Selling content on the Internet, part 1


2007-01-19 update: It looks like Bitpass is going under. While there's no mention of it on their website, I just got email from them saying that "due to circumstances beyond our control, we are discontinuing our operations." If anyone knows of a comparable service or a service with different ideas about enabling small vendors to sell content on the internet, please let me know.

I've been researching ways to buy and sell content over the Internet, especially when you want one fee of a dollar or less to buy access to multiple files. PayPal's fees make such a low price impractical, but I've found an interesting alternative called BitPass.

[BitPass logo]

According to some BitPass marketing literature, "Pricing for your content can be as low as just one cent and you can sell via email, instant messaging or a web site". To buy something, you must first register as a buyer, which includes the selection of a payment option. For most payment options, you need to have a minimum balance of something like $3.00 deposited, but when you select the BitPass PayThru? option, each charge is taken directly from the specified source, such as PayPal. For example, if you spend ten cents on something, you'll see ten cents deducted from your PayPal account, and if you never make another BitPass purchase, you will never have spent more than those ten cents. (For some odd reason, the question mark is part of the name, which leads to odd-looking questions on the generally useful FAQ like "What is BitPass PayThru??" and " How does PayThru? help me?" Having seen how the UK tech news site The Register often headlines Yahoo! stories ([1], [2]), I look forward to the day when they build a headline around this payment option.)

You can learn more about the experience of selling content on BitPass if you're willing to get a hands-on appreciation of the BitPass buyer experience. As an experiment, I've put part 2 of this post on BitPass, where it will cost you ten cents to read it. Or hear it—part of my experiment is to sell an XHTML file and an accompanying MP3 file as a pair, so I just read the entry as a podcast and added a little music to the beginning and end. Whether you follow the link to the XHTML file or the MP3 first, BitPass will ask you to become a customer, and then you'll have access to both for 28 days. There's no DRM on the MP3 file, so you can do whatever you like with it. If you already have at least ten cents in a PayPal account, the whole process is pretty quick and simple.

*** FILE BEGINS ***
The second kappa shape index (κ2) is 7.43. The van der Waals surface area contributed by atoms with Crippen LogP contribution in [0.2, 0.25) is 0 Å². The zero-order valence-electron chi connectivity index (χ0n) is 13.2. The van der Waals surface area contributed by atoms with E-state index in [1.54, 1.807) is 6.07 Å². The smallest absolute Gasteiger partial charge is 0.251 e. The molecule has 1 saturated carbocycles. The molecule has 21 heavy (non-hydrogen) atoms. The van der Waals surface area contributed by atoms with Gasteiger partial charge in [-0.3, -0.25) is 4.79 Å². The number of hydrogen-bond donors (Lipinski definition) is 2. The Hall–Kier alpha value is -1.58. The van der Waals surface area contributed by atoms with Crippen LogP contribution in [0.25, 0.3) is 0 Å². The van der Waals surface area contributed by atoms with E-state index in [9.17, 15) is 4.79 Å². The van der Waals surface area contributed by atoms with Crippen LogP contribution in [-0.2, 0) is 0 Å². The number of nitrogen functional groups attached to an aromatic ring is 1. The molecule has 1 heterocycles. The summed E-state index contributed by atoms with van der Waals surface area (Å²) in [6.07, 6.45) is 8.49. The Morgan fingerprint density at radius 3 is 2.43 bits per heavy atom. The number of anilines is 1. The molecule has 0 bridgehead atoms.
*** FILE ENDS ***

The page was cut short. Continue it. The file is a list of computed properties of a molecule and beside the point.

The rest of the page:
Wherever this experiment leads, it won't lead to my charging for entries on this weblog. I started on my own domain name to give me a platform to play with the related technology, and this is just this week's experiment. I have unrelated projects that may benefit from using BitPass, so I wanted to try it out and get your opinions on it and on its potential competitors. Any comments?


Bob, I'm just not gonna see the second half of your post, not because I grudge the ten cents, but because the barriers to entry are too high. It wants me to create an account, or remember my Microsoft Passport one, which I think I do but I'm not sure; and then it would be either use Paypal, which I refuse to do because of their bad reputation in certain circles, or deposit $3.00 with BitPass, which I don't much want to bother with either.

Here's a quote from my rotating .sig file:

Micropayment advocates mistakenly believe that efficient allocation of resources is the purpose of markets. Efficiency is a byproduct of market systems, not their goal. The reasons markets work are not because users have embraced efficiency but because markets are the best place to allow users to maximize their preferences, and very often their preferences are not for conservation of cheap resources. --Clay Shirkey

And here's the whole article; it's worth reading.


I completely understand. I almost added something to the entry about another issue with micropayments: if it's too easy to pay, it's too easy to game the system and steal, but if it's too difficult... then it's too difficult.

Jumping through a hoop and a half doesn't seem like much trouble when we're spending $34 on Amazon and we don't want the wrong people charging to our accounts, but jumping through any hoops at all for something worth ten cents is rarely worth the trouble.

I, and I assume others, just happen to have a few dollars ($14? $23?) sitting in a PayPal account, so it's little trouble to spend 10 cents of it. For people who avoid having a PayPal account--and I know there are good reasons to do so--there's no argument that it's too much trouble.